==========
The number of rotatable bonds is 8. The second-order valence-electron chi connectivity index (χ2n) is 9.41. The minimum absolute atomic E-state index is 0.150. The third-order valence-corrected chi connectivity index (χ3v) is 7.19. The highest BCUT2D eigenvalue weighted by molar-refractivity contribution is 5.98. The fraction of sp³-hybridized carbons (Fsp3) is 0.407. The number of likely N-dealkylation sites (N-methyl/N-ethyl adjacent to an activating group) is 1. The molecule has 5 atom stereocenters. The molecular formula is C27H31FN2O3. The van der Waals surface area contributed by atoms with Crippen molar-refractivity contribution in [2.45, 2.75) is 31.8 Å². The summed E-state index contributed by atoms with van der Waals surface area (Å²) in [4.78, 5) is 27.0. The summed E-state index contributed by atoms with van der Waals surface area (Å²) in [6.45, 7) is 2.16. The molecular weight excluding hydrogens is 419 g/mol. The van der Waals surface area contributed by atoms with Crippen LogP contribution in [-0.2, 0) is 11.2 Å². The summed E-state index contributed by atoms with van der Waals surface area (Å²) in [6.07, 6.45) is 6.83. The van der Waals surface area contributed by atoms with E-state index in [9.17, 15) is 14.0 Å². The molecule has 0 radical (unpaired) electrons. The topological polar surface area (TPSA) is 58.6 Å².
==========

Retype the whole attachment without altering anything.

The number of rotatable bonds is 8. The second-order valence-electron chi connectivity index (χ2n) is 9.41. The minimum absolute atomic E-state index is 0.150. The third-order valence-corrected chi connectivity index (χ3v) is 7.19. The highest BCUT2D eigenvalue weighted by molar-refractivity contribution is 5.98. The fraction of sp³-hybridized carbons (Fsp3) is 0.407. The number of likely N-dealkylation sites (N-methyl/N-ethyl adjacent to an activating group) is 1. The molecule has 5 atom stereocenters. The molecular formula is C27H31FN2O3. The van der Waals surface area contributed by atoms with Crippen molar-refractivity contribution in [2.45, 2.75) is 31.8 Å². The summed E-state index contributed by atoms with van der Waals surface area (Å²) in [4.78, 5) is 27.0. The summed E-state index contributed by atoms with van der Waals surface area (Å²) in [6.45, 7) is 2.16. The molecular weight excluding hydrogens is 419 g/mol. The van der Waals surface area contributed by atoms with Crippen LogP contribution in [-0.2, 0) is 11.2 Å². The summed E-state index contributed by atoms with van der Waals surface area (Å²) in [6.07, 6.45) is 6.83. The van der Waals surface area contributed by atoms with E-state index in [9.17, 15) is 14.0 Å². The molecule has 0 radical (unpaired) electrons. The topological polar surface area (TPSA) is 58.6 Å².